Tired of Social Distancing? Try a Virtual Game Day!
I can't believe that it's been 10 months since we went into lockdown. I know that things have loosened up a bit since then, but the virus is still out there and most places still have social distancing ordanances in place. Also, a lot of people just don't feel comfortable putting themselves out there with others regardless of what is allowed or not.
All of this has had a huge effect on gaming and the gaming community. Many of us have continued gaming with our family or turned to solo gaming to keep the hobby alive, but what about those game night gatherings or group game days? I recently hosted a virtual game day for several of my friends and it went over extremely well so I thought that I'd share the experience with all of you for some inspiration.
We used Board Game Arena (BGA) to facilitate our game day. There are several other options out there, but BGA seemed like the best option for us. There was a good variety of games available that our group wanted to play, the interface is fairly easy to use, rules for every game were easy to access, and two of our group members already had the premium access which allowed us to freely play all of the games in the BGA catalog. Once it was decided to go with BGA, I put together a Google Sheet with all of the available games with palyer count, play time, and difficulty level. This took a little bit of time, but it was worth it in the long run as I was then able to use that list to filter down to games with the player count that I was expecting for the day and use that filtered list to create a schedule of games that we would play. In my opinion, having a Game Day schedule was the single most important piece of homework that I could have done to make our game day a success. For anyone who is interested, you can access my complete list of BGA games with player count, play time and complexity level.
How did the schedule help out so much? I'm glad that I asked! First, by scheduling games ahead of time, we did not have the down-time inherent with deciding what to play next. I tried to work in a couple of breaks throughout the schedule not because actual breaks were really that necessary, but in order to facilitate some catch-up time in case something ran long. We did end up changing a couple of things through the day, but in the end the schedule helped tremendously. Next, by scheduling the day out ahead of time, participants could choose to drop out from a session or two if they needed to and join back in later. This was great as a couple of players had things going on that they couldn't get out of so they could duck out during one game and come back for something that they wanted to play later at a specific time that was already set. One other advatage of the schedule was that I could set up a folder on my Google drive to house all of the rules for the games that were scheduled and share them with the group so that everyone could review rules prior to Game Day and be familiar with the games and reduce some of the downtime that way as well.
The next thing that we decided to do in our planning was to run a live Facebook Video Chat for the duration of the day. As with the schedule, people had the flexibility to come and go from the chat as they wanted to throughout the day. This was a great addition as we could all play and chat together almost like we were at the table together without typing or having to set up a new chat in each game room.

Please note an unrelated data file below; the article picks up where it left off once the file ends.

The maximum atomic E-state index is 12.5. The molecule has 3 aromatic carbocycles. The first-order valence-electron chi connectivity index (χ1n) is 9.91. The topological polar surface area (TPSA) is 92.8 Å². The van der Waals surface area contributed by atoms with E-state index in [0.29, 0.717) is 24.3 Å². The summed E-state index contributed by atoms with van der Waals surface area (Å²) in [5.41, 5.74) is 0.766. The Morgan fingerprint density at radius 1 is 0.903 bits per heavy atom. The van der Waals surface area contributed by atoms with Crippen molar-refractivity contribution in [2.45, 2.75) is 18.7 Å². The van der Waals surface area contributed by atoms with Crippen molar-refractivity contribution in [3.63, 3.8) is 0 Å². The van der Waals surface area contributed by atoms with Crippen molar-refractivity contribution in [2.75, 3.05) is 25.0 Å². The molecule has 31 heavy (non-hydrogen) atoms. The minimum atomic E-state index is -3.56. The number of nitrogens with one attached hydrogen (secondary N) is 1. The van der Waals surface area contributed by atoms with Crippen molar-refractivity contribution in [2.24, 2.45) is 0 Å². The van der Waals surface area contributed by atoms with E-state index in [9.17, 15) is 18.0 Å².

As I mentioned earlier, we did end up having a couple of variations in the schedule after we got started. As it happened, the player that I had specifically selected Troyes for had to duck out during that particular session. He is the heaviest gamer in the group and I wanted to make sure that we had something available for his particular tastes rather than the mostly lighter fare that we had selected. When he found out that he had to run an errand, the rest of the group thought that maybe we should try something else since we were all a little unsure of how the game actually played, so we substituted a game of Dice Forge and a game of Tobago (which one player was able to add their son into to get him involved as well.) Those games ran a little longer than the sheduled time for Troyes so we adjusted our lunch and ended the day about 45 minutes later than originally scheduled.
Dice Forge & Tobago
All in all, it was a great day! Not to pat myself on the back too much, but with the organization that I did ahead of time, the day went really smoothly and we had a lot of fun. We got a lot of games in and the interaction was way better than just playing board games online. If you want a game day that's fun and interactive it just takes a little extra planning and your day can be a success too!
Stefan Yates is a professional in the Office of Diversity and Inclusion at Kansas State University. Finding ways to work gaming into work, he serves on the university’s Alternate Reality Game Committee and is a co-Faculty Advisor for the Board Game Club. He is also a PhD student whose field of research is Gamification in Student Programming. He enjoys playing (and mostly losing) almost any type of game and likes to work in multiple game sessions per week whenever possible. An avid solo gamer with an additional interest in tabletop miniatures games, the stay-at-home orders of the pandemic were not particularly concerning as there was always painting to do and terrain to build. Stefan is also a book and movie collector and a huge football fan (go CHIEFS!)